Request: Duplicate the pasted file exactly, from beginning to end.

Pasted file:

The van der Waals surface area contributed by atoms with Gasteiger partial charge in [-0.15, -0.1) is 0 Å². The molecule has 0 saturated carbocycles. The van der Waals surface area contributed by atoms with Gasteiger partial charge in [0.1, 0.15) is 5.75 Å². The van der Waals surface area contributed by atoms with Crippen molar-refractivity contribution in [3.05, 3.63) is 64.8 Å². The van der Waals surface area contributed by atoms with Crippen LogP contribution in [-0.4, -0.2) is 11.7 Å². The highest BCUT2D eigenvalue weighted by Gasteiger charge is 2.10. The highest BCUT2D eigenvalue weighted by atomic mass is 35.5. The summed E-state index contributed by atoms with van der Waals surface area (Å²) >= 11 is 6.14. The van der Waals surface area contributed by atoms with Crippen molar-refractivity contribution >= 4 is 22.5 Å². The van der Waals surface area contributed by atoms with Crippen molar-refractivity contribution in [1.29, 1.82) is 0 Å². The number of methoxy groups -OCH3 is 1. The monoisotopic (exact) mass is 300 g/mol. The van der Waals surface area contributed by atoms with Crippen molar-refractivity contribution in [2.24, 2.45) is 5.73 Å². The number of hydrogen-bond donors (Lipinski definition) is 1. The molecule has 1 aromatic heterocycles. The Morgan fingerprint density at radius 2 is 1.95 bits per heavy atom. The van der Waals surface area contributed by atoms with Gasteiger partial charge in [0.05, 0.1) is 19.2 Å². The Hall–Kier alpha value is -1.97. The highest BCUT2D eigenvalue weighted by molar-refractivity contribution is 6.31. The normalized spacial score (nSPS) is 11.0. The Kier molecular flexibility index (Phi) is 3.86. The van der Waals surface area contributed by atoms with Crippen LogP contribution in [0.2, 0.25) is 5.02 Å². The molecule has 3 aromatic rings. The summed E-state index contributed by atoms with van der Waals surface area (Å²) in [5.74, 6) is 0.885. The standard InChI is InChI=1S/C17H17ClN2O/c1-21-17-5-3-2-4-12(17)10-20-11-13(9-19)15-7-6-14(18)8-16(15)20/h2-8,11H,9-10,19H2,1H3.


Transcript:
The van der Waals surface area contributed by atoms with Gasteiger partial charge in [-0.15, -0.1) is 0 Å². The molecule has 0 saturated carbocycles. The van der Waals surface area contributed by atoms with Gasteiger partial charge in [0.1, 0.15) is 5.75 Å². The van der Waals surface area contributed by atoms with Crippen molar-refractivity contribution in [3.05, 3.63) is 64.8 Å². The van der Waals surface area contributed by atoms with Crippen LogP contribution in [-0.4, -0.2) is 11.7 Å². The highest BCUT2D eigenvalue weighted by Gasteiger charge is 2.10. The highest BCUT2D eigenvalue weighted by atomic mass is 35.5. The summed E-state index contributed by atoms with van der Waals surface area (Å²) >= 11 is 6.14. The van der Waals surface area contributed by atoms with Crippen molar-refractivity contribution >= 4 is 22.5 Å². The van der Waals surface area contributed by atoms with Crippen molar-refractivity contribution in [1.29, 1.82) is 0 Å². The number of methoxy groups -OCH3 is 1. The monoisotopic (exact) mass is 300 g/mol. The van der Waals surface area contributed by atoms with Crippen molar-refractivity contribution in [2.24, 2.45) is 5.73 Å². The number of hydrogen-bond donors (Lipinski definition) is 1. The molecule has 1 aromatic heterocycles. The Morgan fingerprint density at radius 2 is 1.95 bits per heavy atom. The van der Waals surface area contributed by atoms with Gasteiger partial charge in [0.05, 0.1) is 19.2 Å². The Hall–Kier alpha value is -1.97. The highest BCUT2D eigenvalue weighted by molar-refractivity contribution is 6.31. The normalized spacial score (nSPS) is 11.0. The Kier molecular flexibility index (Phi) is 3.86. The van der Waals surface area contributed by atoms with Crippen LogP contribution in [0.2, 0.25) is 5.02 Å². The molecule has 3 aromatic rings. The summed E-state index contributed by atoms with van der Waals surface area (Å²) in [5.74, 6) is 0.885. The standard InChI is InChI=1S/C17H17ClN2O/c1-21-17-5-3-2-4-12(17)10-20-11-13(9-19)15-7-6-14(18)8-16(15)20/h2-8,11H,9-10,19H2,1H3.